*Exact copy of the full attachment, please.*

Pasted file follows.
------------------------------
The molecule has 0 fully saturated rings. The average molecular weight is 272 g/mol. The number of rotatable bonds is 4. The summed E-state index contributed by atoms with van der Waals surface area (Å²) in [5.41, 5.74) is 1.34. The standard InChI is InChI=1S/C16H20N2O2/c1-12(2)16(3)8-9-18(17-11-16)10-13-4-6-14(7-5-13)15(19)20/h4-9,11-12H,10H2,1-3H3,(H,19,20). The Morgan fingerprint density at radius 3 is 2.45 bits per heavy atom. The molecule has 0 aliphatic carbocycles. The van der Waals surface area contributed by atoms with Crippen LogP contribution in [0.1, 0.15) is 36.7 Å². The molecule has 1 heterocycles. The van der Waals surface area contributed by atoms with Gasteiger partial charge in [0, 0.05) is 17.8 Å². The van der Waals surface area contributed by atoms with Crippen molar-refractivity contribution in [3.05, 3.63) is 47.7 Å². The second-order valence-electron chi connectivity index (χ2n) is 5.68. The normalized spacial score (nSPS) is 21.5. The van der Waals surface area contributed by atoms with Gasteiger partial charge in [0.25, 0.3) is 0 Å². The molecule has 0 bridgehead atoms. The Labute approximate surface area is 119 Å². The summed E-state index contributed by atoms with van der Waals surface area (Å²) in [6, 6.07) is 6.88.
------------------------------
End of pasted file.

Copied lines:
The molecule has 0 fully saturated rings. The average molecular weight is 272 g/mol. The number of rotatable bonds is 4. The summed E-state index contributed by atoms with van der Waals surface area (Å²) in [5.41, 5.74) is 1.34. The standard InChI is InChI=1S/C16H20N2O2/c1-12(2)16(3)8-9-18(17-11-16)10-13-4-6-14(7-5-13)15(19)20/h4-9,11-12H,10H2,1-3H3,(H,19,20). The Morgan fingerprint density at radius 3 is 2.45 bits per heavy atom. The molecule has 0 aliphatic carbocycles. The van der Waals surface area contributed by atoms with Crippen LogP contribution in [0.1, 0.15) is 36.7 Å². The molecule has 1 heterocycles. The van der Waals surface area contributed by atoms with Gasteiger partial charge in [0, 0.05) is 17.8 Å². The van der Waals surface area contributed by atoms with Crippen molar-refractivity contribution in [3.05, 3.63) is 47.7 Å². The second-order valence-electron chi connectivity index (χ2n) is 5.68. The normalized spacial score (nSPS) is 21.5. The van der Waals surface area contributed by atoms with Gasteiger partial charge in [0.25, 0.3) is 0 Å². The molecule has 0 bridgehead atoms. The Labute approximate surface area is 119 Å². The summed E-state index contributed by atoms with van der Waals surface area (Å²) in [6, 6.07) is 6.88.